Good news! Tap’s White House ready to open with real ale

Spring re-opening a possibility for Oxford pub after 18 months of closure

Closed pubs have been a blot on the landscape for years, but Tap Social is bucking the trend as it makes final preparations to open its first pub as soon as Government restrictions allow.

The White House on Abingdon Road, just a 10-minute walk or five-minute bus ride from the city centre, was a long-time Wadworth pub and community local that had become rather run-down in recent years. Tap Social, the Oxford-based brewery that has gained a great reputation for quality beer and innovative thinking since opening in 2016, has taken on the lease from building owner Brasenose College and has a free hand to introduce the changes it wants.

And what changes. As passengers on double-deck buses have been able to see (the lights were kept on), the interior has been totally gutted, stripped back and restored, to create a bright, welcoming pub offering maximum flexibility for the trying trading conditions of 2021. Not only does it have a large outside space, but the upper floor used previously as a function room will now be open all the time with its own bar.

A brand new kitchen has been installed, and in a break with normal practice Tap Social will brew a cask ale especially for the White House and make available a second cask ale sourced from another local independent brewer. Otherwise it concentrates on craft keg and switched to cans rather than bottles last year, having only brewed cask ale before for the Oxford beer festival.

If the White House can re-open in spring then it will have been closed for 18 months, meaning it has been off the scene for a long time. South Oxford has few alternatives, however, the only other pubs along Abingdon Road being Greene King’s Duke of Monmouth, and the independent Hubble and Home, formerly called Home, the Crooked Pot and the Berkshire, which re-opened under new management last summer (see Pub News).

But in a good example of Tap’s innovative thinking, it started to offer take-away at the White House even while building work was going on, with a portable bar known as the “horsebox” dispensing coffee, cakes and cans which, until the latest lockdown, could be consumed in the garden. Tap announced re-opening of the pub for one night only on New Year’s Eve, with a DJ and menu provided by outside caterers, but this fell a victim to lockdown.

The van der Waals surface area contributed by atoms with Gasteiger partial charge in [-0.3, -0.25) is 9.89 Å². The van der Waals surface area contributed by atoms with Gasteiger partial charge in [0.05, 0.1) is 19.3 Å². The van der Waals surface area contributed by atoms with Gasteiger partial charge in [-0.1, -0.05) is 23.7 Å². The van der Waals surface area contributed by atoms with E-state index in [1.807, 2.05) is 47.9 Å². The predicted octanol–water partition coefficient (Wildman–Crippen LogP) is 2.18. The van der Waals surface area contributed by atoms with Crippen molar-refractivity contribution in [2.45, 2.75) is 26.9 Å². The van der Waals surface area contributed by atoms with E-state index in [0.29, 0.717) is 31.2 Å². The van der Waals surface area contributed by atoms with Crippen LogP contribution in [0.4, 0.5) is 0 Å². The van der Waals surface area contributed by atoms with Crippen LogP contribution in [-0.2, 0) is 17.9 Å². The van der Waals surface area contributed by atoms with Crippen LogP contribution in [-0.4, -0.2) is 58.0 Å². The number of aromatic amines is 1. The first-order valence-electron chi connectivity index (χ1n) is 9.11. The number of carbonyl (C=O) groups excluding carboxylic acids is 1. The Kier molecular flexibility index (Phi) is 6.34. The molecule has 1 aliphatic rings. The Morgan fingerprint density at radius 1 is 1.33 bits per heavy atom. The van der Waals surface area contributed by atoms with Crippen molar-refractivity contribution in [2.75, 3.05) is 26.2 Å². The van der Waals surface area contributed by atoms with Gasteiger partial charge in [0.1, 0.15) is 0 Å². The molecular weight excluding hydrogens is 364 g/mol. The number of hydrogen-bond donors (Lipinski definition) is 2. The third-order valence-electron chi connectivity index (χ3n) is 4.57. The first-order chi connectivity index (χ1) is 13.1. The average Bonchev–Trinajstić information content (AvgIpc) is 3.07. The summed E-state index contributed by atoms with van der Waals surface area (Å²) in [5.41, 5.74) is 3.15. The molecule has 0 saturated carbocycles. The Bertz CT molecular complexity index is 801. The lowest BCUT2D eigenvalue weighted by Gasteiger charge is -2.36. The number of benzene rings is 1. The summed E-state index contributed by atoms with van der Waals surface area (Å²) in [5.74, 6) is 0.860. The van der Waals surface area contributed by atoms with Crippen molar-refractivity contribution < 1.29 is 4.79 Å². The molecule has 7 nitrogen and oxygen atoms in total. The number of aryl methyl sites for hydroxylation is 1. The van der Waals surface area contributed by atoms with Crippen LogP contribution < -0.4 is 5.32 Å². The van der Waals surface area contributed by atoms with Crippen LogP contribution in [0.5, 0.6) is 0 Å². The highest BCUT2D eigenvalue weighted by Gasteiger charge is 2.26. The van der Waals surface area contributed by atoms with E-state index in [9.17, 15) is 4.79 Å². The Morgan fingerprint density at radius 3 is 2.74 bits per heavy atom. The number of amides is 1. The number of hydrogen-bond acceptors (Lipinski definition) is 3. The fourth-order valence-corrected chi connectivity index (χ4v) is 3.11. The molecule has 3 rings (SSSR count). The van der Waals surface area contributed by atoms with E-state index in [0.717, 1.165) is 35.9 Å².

Tap director Tess Taylor says: “Having the horsebox meant we got to know our neighbours, and now we have established a presence people are getting excited about our opening. Now we have a bit more time to finish things off and fully fit out the bar, and hopefully we can open as soon as we are allowed. With two cask ales, and 10 keg lines both upstairs and downstairs, there will be plenty of room for social distancing.”

The success of the fairly basic facilities at the brewery tap room, on a trading estate off the Botley Road, augurs well for the more relaxed surroundings of the White House. While music and comedy nights, with outside caterers, will resume on weekends in Botley, the White House looks set to be the place to chill every day of the week with the large upstairs bar a major plus.

Tap Social has not revealed much about its menu yet, but it will be informal, innovative and available for takeaway too – and a previously independent bakery is now part of its offer. Opening of its first kitchen will mean new training and career prospects for the young people it recruits as day release or prison leavers, as a key part of Tap’s philosophy is to support people trying to turn their lives around.

“We still have people on our books who have come from a criminal justice background, most of whom are currently furloughed,” says Tess. “We are setting up programmes for the White House kitchen with Spring Hill prison, near Aylesbury.”

Tap’s directors have all worked as lawyers in the criminal justice system, and their push to see reform is reflected in the names of canned beers in their current core range – Time Better Spent IPA, False Economy Lager, Cell Count American Pale Ale, Jobsworth Session Pale Ale, and Inside Out Stout.

The brewery is suffering like all the others in lockdown, but its spirit is undimmed. At Oxford CAMRA we can’t wait to see Tap Social work its magic on this neglected old pub – and the availability of cask ale is a definite bonus.

Also see the post Some Relief for Pubs – but what about breweries?